Barking through a tennis ball,
she’s somehow not so menacing.
I wish her luck in all her quarrels
with postmen, passersby, and squirrels.
I think (like other not-quite-dumb pets’
plugged intentions) muted trumpets
everywhere should be applauded:
like the tycoon under audit;
Herakles, caught in a leg-lock;
City Mouse, trapped in an eclogue—
any plan gang half-agley,
especially when a sphere of play
obtrudes to soften duty’s slog,
or worse, ferocities enfogged
with folly, instinct, ignorance,
or any irritant that rends
the better angels of our nature,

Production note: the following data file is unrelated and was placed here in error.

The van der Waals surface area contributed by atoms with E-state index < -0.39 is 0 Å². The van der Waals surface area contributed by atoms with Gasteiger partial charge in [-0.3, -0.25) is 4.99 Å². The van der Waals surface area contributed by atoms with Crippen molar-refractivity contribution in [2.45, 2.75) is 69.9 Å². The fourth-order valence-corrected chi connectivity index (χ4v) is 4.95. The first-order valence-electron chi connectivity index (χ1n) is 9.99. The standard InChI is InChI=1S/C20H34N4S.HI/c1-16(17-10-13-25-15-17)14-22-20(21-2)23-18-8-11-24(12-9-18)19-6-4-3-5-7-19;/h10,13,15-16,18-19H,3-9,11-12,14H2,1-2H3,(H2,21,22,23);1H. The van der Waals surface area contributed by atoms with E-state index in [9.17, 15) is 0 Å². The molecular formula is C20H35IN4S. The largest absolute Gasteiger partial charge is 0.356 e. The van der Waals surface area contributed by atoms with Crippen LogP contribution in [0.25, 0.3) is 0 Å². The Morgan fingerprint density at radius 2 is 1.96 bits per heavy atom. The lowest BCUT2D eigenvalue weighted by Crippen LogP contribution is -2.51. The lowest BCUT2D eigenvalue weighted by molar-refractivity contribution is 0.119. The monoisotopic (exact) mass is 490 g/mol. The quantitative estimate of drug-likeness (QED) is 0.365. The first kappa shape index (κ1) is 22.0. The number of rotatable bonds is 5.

even when it isn’t major.
Richard Kenney has published four books of poetry: The Evolution of the Flightless Bird (Yale University Press, 1984), Orrery (Atheneum, 1985), The Invention of the Zero (Knopf, 1993) and The One-Strand River (Knopf, 2008). His work has appeared in many magazines and journals, including The New Yorker, The Atlantic Monthly, AGNI, and The American Scholar, and he has won the Rome Prize in Literature, a Lannan Literary Award, and fellowships from the Guggenheim and MacArthur foundations. He teaches at the University of Washington, in Seattle. (updated 10/2008)